1936 – November 24, 2016
Sam Levene died on Thursday, November 24, 2016, after a long illness. Deeply beloved and at peace, Sam will live in the hearts of the very many family members and friends who were touched by his humor, his care and his unique sensibility and artistry.
Born in Kitchener, Ontario, Sam spent his career in broadcasting, graduating with both a BA and an MA from Northwestern University in Chicago and returning to Canada to take up a job as a television producer at the Canadian Broadcasting Corporation in Toronto. His distinguished work at the CBC ranged widely, including documentaries, dramas and arts programming, with a special focus on theater, dance and music. In 1980, Sam won a Genie Award for Best TV Drama, for his show, “Certain Practices.” After retiring as a television producer, Sam had a second career as a radio producer, where, as in TV, he pursued interests in the arts and in social justice.
Outside of work, Sam was a keen jazz fan and a baseball fan, two avocations he pursued with great zeal and knowledge, sustaining communities of friends around these topics of interest. Mid-life, he discovered the joys of cycling, a sport he engaged both in solitude and alongside others. And he also had a lifelong commitment to camping. Sam met his wife, Aasta, at the former Camp Kawagama in the Muskoka region of Ontario, where he was theater director and she music director. Today this camp is Moorelands, a camp serving Toronto’s children and youth affected by poverty. Sam was a volunteer for Moorelands, donating time and support, including making videos for their website.
Sam is survived by wife Aasta Levene, daughter Nancy Levene and her partner Kathryn Lofton and granddaughter Kinneret Levene Magid, as well as by brother and sister-in-law, Martin and Charlotte Levene, and sister and brother-in-law, Roby and Ted Hochman and the many members of his extended family. Sam’s and Aasta’s daughter, Julie Levene, died in 2012. Sam and Julie are remembered together with our deepest love and gratitude.
Family will welcome visitors to remember and share memories of Sam on Sunday, November 27th at 9 Laureleaf Rd., Thornhill, Ontario, between 1 and 5 p.m.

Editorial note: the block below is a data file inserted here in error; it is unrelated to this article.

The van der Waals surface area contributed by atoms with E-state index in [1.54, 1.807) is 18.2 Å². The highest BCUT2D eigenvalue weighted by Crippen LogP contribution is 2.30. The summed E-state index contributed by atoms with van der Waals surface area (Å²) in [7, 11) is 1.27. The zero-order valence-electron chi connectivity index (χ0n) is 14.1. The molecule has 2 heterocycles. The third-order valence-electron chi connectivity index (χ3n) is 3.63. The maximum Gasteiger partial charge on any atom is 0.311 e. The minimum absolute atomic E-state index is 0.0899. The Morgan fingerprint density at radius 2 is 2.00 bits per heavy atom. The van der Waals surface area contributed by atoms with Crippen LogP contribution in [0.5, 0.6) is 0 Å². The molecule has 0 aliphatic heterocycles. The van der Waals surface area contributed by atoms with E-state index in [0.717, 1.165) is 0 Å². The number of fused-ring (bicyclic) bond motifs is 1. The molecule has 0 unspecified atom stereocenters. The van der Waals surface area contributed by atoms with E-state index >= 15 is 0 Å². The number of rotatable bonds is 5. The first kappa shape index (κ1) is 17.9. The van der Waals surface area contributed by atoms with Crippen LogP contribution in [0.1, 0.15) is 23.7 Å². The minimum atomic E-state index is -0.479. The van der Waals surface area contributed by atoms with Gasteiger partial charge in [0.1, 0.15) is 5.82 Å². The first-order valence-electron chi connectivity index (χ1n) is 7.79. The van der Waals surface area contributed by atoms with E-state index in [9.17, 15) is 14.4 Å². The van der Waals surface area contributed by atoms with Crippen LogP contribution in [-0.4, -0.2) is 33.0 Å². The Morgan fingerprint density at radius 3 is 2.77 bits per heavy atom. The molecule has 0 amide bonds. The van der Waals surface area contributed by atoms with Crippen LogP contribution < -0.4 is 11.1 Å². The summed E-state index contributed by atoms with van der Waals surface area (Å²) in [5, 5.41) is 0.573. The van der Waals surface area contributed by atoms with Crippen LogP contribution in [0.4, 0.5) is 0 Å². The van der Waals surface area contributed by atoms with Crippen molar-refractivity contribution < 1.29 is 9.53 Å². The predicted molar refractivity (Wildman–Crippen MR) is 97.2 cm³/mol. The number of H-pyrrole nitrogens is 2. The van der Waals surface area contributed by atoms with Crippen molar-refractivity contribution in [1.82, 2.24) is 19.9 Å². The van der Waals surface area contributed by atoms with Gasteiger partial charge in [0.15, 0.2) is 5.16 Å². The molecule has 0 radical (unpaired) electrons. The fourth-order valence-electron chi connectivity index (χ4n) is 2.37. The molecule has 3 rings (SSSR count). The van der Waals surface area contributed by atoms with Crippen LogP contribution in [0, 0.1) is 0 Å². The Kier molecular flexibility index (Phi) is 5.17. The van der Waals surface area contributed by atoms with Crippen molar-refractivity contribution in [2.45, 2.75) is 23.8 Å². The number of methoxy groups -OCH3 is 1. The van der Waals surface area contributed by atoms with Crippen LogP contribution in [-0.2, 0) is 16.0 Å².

Published by Toronto Star on Nov. 26, 2016.
A talented, gentle man has left us.
Sam Levene spent almost 30 years working in CBC television, in current affairs, documentary, and drama. After he left, he came to radio — to The Sunday Edition — and began making documentaries as a freelancer. He said (and of course we loved that he did) that it was perhaps the most satisfying work he had ever done. He cared deeply about the cultural life and history of this country, especially about theatre and music.
Sam died last week after a long illness, and we are sharing two of his wonderful documentaries in his honour.
Play On (2002)
Violinist Eugene Kash died in 2004 at the age of 91. In 2002, Sam Levene produced a documentary for The Sunday Edition about his life and work.
Eugene Kash began playing the violin when he was five. At 90, he was still playing, still teaching. He had been a conductor, a soloist. But celebrated? Not enough.
Now, at 90 — his time had finally come. In 2002, colleagues, former students and promising young musicians presented a tribute concert at Toronto’s Royal Conservatory of Music. The guest of honour was also the star performer, Eugene, with his 1753 Guadagnini violin.
Sam Levene’s documentary was called “Play On.” It was first broadcast in December 2002, and rebroadcast in March 2004, after Eugene Kash died at the age of 91.
Moments to Remember (2004)
Sam Levene shared the stories of The Crew-Cuts and The Four Lads — both Canadian, both from the same school in Toronto — in his documentary “Moments to Remember.” (Wikipedia)
There was a time in pop music when the biggest stars in the firmament came in sets of four. Long before The Beatles, and alongside Elvis, there were the Four Aces and the Four Freshmen and the Hi Lo’s and the Ames Brothers and literally dozens of other similar sweet-voiced, harmonizing quartets.
Two of the most successful and popular groups from that era were Canadian — and not only were they both Canadian, both were from St. Michael’s Choir School in Toronto.
Out of that early 1950’s milieu came The Four Lads, and a year or so later, The Crew-Cuts — performing a very different kind of music from what they’d been taught at school.
Sam Levene’s documentary, which first aired in November 2004, was called “Moments to Remember.”
Sam gave us a lot of moments to remember. We’ll miss him.